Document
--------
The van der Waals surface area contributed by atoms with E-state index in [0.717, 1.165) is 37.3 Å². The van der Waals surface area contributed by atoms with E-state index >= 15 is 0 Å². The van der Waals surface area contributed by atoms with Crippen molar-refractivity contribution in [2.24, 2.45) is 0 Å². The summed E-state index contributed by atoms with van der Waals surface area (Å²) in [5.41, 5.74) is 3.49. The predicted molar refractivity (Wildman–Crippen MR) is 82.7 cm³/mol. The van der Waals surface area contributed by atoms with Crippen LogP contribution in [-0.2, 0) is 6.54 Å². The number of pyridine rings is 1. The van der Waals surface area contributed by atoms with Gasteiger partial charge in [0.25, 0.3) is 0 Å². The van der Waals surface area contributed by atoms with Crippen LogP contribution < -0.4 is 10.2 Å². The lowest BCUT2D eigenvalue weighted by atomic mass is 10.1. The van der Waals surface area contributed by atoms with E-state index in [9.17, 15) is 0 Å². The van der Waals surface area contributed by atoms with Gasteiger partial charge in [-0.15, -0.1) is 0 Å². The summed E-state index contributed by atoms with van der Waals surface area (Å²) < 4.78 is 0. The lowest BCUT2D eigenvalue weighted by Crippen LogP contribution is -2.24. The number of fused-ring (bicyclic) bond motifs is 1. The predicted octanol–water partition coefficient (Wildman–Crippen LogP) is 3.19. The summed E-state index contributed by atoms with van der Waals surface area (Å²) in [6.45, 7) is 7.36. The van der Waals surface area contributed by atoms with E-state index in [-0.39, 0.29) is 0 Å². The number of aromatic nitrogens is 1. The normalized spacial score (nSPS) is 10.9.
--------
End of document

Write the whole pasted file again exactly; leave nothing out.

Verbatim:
The van der Waals surface area contributed by atoms with E-state index in [0.717, 1.165) is 37.3 Å². The van der Waals surface area contributed by atoms with E-state index >= 15 is 0 Å². The van der Waals surface area contributed by atoms with Crippen molar-refractivity contribution in [2.24, 2.45) is 0 Å². The summed E-state index contributed by atoms with van der Waals surface area (Å²) in [5.41, 5.74) is 3.49. The predicted molar refractivity (Wildman–Crippen MR) is 82.7 cm³/mol. The van der Waals surface area contributed by atoms with Crippen LogP contribution in [-0.2, 0) is 6.54 Å². The number of pyridine rings is 1. The van der Waals surface area contributed by atoms with Gasteiger partial charge in [0.25, 0.3) is 0 Å². The van der Waals surface area contributed by atoms with Crippen LogP contribution < -0.4 is 10.2 Å². The lowest BCUT2D eigenvalue weighted by atomic mass is 10.1. The van der Waals surface area contributed by atoms with E-state index in [9.17, 15) is 0 Å². The van der Waals surface area contributed by atoms with Gasteiger partial charge in [-0.15, -0.1) is 0 Å². The summed E-state index contributed by atoms with van der Waals surface area (Å²) < 4.78 is 0. The lowest BCUT2D eigenvalue weighted by Crippen LogP contribution is -2.24. The number of fused-ring (bicyclic) bond motifs is 1. The predicted octanol–water partition coefficient (Wildman–Crippen LogP) is 3.19. The summed E-state index contributed by atoms with van der Waals surface area (Å²) in [6.45, 7) is 7.36. The van der Waals surface area contributed by atoms with E-state index in [-0.39, 0.29) is 0 Å². The number of aromatic nitrogens is 1. The normalized spacial score (nSPS) is 10.9.